Oct. 4, 2013 -- Eight-year-old Madison "Maddie" Major was cancer-free for eight months, but she and her family learned that her leukemia had returned on Monday – hours before the federal government shutdown.
Maddie's mother, Robyn Major, feared the worst: that the shutdown would somehow hamper her daughter's ability to get into a clinical trial, which was a necessity for Maddie because her cancer stopped responding to chemotherapy and she needed new treatment options.
"We're kind of stuck," Major said, adding that she brought Maddie to Capitol Hill two weeks ago to lobby Congress to fully fund federal health agencies – before they knew about the relapse. "We're stuck because people are acting like children."
She said she imagined the paperwork for the trial was "sitting on someone's desk at the FDA, awaiting approval," but had been abandoned because of the shutdown.
In reality, the paperwork for the drug trial Maddie hoped to participate in was set to be submitted to the Food and Drug Administration next week, so it wasn't sitting on an abandoned FDA desk.
What's more, the FDA is continuing to review and approve clinical trials during the shutdown, said FDA spokesman Steven Immergut.
But Maddie's doctors at the Children's Hospital of Philadelphia said the added level of fear from the shutdown is palpable on the pediatric cancer ward.
"I think that from the patient and parent perspective, this just adds uncertainty to the situation where there's already a lot of uncertainty," said Dr. John Maris, who directs the Center for Childhood Cancer at the Children's Hospital of Philadelphia. "I'm in clinic right now, and it's more just waiting to see what happens and some added fear."
Maris said he was able to get an experimental drug approved by the FDA for emergency use in one of his patients this week. But he said he submitted the paperwork for that approval last week, before the shutdown, which makes him wonder whether submitting the emergency paperwork this week would work if he had to do it for another patient, he said.
"The Food and Drug Administration, from what I can tell, is operating and is working, but again, it's how long that can sustain themselves that I don't know," Maris said.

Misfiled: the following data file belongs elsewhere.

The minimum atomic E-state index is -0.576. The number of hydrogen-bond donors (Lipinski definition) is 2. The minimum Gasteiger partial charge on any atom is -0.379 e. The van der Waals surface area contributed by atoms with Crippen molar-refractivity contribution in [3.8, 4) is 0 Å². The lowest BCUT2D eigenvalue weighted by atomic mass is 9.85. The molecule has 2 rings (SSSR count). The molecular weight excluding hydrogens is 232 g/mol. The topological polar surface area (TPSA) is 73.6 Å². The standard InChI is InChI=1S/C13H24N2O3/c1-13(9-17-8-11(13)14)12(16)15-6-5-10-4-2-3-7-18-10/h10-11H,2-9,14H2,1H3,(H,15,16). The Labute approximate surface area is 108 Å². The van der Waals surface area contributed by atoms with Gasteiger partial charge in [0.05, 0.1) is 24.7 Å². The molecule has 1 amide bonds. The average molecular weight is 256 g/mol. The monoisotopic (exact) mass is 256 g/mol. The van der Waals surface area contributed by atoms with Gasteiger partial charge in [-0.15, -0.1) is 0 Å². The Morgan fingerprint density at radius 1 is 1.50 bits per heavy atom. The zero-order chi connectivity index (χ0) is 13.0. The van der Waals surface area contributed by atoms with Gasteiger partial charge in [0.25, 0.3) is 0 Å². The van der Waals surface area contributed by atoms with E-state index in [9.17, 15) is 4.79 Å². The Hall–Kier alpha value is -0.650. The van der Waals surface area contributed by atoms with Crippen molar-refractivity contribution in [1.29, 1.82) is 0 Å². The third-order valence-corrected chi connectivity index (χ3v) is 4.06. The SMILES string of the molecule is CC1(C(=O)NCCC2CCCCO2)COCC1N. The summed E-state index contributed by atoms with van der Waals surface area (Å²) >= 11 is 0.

Most patients probably won't be affected by the shutdown in the short term, said Dr. Kara Kelly, a professor of pediatrics at Columbia University Medical Center who works primarily with children who have Non-Hodgkin's lymphoma. But they may pay in the long run when trials and research becomes delayed, she said.
Kelly, who has two ongoing trials through the National Institutes of Health, said NIH trials won't be able to move onto their next phases, because furloughed NIH employees need to review previous phases before they can approve new ones. As a result, she feared drug companies would stop supplying drugs to these trials if they think the trials are frozen, she said.
The NIH said Tuesday that 200 patients will be blocked from starting clinical trials each week of the shutdown – including 10 children with cancer and 20 children with other ailments. It's since received permission to bring employees back from furloughs to re-open clinical trial enrollment.
Even so, what most people don't know, Maris said, is that the federal government plays a key role in childhood cancer care and research. The National Cancer Institute, which is part of the NIH, runs a large proportion of clinical trials, which he fears may suffer during a prolonged shutdown.
"It's not going to have an impact today or tomorrow, but it's going to have major impacts down the road," Maris said, adding that he already knows of people who aren't able to submit grants for research until the shutdown ends. "It's an especially acute problem for children who have relapsed or refractory disease because they really need access to more innovative treatment."
Dr. Alan Wayne, who worked as the clinical director of pediatric oncology at the NIH until July, said NIH lab research has been halted as well.
"We've been told not to submit proposals for new work from here," Wayne said from Children's Hospital Los Angeles, where he is now the director if its cancer center. "If trials are slower to come on board and progress is made more slowly, that's going to have an impact down the line."
He said his lab research at the NIH, which involves studying cell samples from cancer patients to understand why they aren't responding to certain treatments, has been put on hold. His partners have been furloughed and the experiment has been abandoned until the shutdown is over, he said. If the shutdown lasts long enough, those cells could die, forcing him to start the experiments over.
Wayne said it's clear that the shutdown's delays will become substantial the longer it lasts, and it will hurt patients in the long run.
"It's not a hypothetical. These are very real individuals," Wayne said. "Each one of them deserves our maximum effort and speed to develop therapies to help them."